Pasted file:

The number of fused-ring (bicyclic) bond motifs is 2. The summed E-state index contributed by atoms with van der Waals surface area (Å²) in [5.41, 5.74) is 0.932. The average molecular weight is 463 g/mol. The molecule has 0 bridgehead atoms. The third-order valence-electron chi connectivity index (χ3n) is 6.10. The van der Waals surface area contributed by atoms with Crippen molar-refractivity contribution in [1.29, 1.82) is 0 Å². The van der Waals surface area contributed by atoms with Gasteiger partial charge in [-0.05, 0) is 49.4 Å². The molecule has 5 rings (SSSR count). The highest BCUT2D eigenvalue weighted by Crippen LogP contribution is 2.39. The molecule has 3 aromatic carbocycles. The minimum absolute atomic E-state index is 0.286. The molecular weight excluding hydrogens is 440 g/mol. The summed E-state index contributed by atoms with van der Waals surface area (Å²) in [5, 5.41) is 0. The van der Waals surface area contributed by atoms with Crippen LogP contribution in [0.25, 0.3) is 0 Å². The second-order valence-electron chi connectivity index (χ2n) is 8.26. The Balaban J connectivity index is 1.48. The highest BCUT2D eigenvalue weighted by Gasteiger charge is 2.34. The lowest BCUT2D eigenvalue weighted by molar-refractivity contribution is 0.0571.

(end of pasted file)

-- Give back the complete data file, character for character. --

The number of fused-ring (bicyclic) bond motifs is 2. The summed E-state index contributed by atoms with van der Waals surface area (Å²) in [5.41, 5.74) is 0.932. The average molecular weight is 463 g/mol. The molecule has 0 bridgehead atoms. The third-order valence-electron chi connectivity index (χ3n) is 6.10. The van der Waals surface area contributed by atoms with Crippen molar-refractivity contribution in [1.29, 1.82) is 0 Å². The van der Waals surface area contributed by atoms with Gasteiger partial charge in [-0.05, 0) is 49.4 Å². The molecule has 5 rings (SSSR count). The highest BCUT2D eigenvalue weighted by Crippen LogP contribution is 2.39. The molecule has 3 aromatic carbocycles. The minimum absolute atomic E-state index is 0.286. The molecular weight excluding hydrogens is 440 g/mol. The summed E-state index contributed by atoms with van der Waals surface area (Å²) in [5, 5.41) is 0. The van der Waals surface area contributed by atoms with Crippen LogP contribution in [0.25, 0.3) is 0 Å². The second-order valence-electron chi connectivity index (χ2n) is 8.26. The Balaban J connectivity index is 1.48. The highest BCUT2D eigenvalue weighted by Gasteiger charge is 2.34. The lowest BCUT2D eigenvalue weighted by molar-refractivity contribution is 0.0571.